A musician, Lowe started playing jazz guitar at his family’s farm in Shady Grove, Mississippi, at age 6, and created his own style and sound. “Living on a farm when you’re a kid, I discovered there were no teachers around, so you had to kind of create things yourself,” he said in a recent interview. By 13, he was “running away from home” to play gigs on the road; his father, a Baptist minister, would “occasionally” go find him, bring him home, and lecture him about the dangers of …whiskey. By 16, Lowe was playing on Nashville’s Grand Ole Opry radio show, but took time out to join the Army for World War II. After the war, he got a spot in Ray McKinley’s big band, playing New York City. Then he joined the Benny Goodman orchestra, and worked various clubs in New York, before a 15-year stint as a staff musician for the NBC TV network. On the weekends, or on extended leave from NBC, Lowe played with Jimmy and Tommy Dorsey, Bill Evans, Rosemary Clooney, Al Cohn, Carmen McRae, Frank Sinatra, Sammy Davis Jr., Billie Holiday, Charlie Parker, Johnny Ray, and Lester Young, among others. But he was just getting warmed up.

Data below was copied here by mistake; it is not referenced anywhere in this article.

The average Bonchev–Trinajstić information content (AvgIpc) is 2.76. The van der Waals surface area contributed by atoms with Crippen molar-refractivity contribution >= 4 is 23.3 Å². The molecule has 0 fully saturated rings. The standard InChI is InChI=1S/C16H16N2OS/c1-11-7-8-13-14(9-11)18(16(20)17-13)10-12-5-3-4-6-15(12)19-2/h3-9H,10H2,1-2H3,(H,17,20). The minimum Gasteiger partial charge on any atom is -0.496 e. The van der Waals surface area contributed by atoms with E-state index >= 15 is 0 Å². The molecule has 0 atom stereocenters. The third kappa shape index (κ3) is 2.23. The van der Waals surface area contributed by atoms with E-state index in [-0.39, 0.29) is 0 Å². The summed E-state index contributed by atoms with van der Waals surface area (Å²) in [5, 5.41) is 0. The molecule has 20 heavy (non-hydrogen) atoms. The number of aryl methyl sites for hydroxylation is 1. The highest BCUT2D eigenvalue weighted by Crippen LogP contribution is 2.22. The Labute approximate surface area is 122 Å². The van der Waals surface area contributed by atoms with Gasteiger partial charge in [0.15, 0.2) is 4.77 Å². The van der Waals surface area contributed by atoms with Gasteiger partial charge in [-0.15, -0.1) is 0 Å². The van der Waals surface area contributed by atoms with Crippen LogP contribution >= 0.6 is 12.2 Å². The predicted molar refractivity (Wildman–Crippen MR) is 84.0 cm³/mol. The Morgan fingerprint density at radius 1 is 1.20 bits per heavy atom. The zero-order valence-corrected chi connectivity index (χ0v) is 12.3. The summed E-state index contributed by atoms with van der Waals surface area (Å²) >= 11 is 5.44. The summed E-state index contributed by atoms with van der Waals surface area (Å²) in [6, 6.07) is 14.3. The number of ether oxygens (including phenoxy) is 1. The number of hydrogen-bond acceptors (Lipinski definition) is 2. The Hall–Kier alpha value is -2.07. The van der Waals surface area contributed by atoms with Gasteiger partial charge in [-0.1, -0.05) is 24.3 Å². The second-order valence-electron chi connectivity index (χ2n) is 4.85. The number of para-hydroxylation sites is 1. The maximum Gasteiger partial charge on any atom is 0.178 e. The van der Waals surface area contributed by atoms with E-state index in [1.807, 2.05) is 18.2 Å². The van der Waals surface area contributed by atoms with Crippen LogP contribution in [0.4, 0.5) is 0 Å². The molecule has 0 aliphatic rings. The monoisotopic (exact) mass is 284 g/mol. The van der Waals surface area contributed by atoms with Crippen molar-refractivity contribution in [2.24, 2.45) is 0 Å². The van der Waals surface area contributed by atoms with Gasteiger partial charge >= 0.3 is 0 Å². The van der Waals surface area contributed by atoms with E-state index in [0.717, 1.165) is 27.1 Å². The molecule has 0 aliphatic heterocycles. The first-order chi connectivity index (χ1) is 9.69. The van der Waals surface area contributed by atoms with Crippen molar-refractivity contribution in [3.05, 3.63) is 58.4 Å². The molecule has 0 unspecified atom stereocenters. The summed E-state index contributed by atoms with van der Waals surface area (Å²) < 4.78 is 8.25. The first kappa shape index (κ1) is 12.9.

By 1965, Lowe moved to Los Angeles, and wrote music for TV shows including Hawaii Five-O, Starsky & Hutch, and The Wild Wild West, and the movies Billy Jack and Everything You Always Wanted to Know About Sex (But Were Afraid to Ask). He worked with Benny Carter, Miles Davis, Ella Fitzgerald, Johnny Hodges, Peggy Lee, Fats Navarro, Quincy Jones, Barry Manilow, Herbie Mann, Tony Bennett, André Previn, and Dinah Washington. And in 2015, he even released an album, Poor Butterfly — when he was 93 years old. “Mundell was one of the most important guitarists in jazz history,” says Holly Hofmann, a flutist who worked with Lowe for 30 years — through this Thanksgiving. “He was musically ahead of his time and was one of the most generous artists in supporting females in jazz.” Meanwhile, Lowe’s body was trying to kill him: he survived cardiac problems, bladder cancer, kidney disease, even stage IV lung cancer. But he recently broke his hip, and that kept him down. “He was like the Energizer bunny, but he was fading the past two weeks,” said his stepdaughter, Claudia Previn Stasny. James Mundell Lowe died after less than a week in hospice care, on December 2, at 95.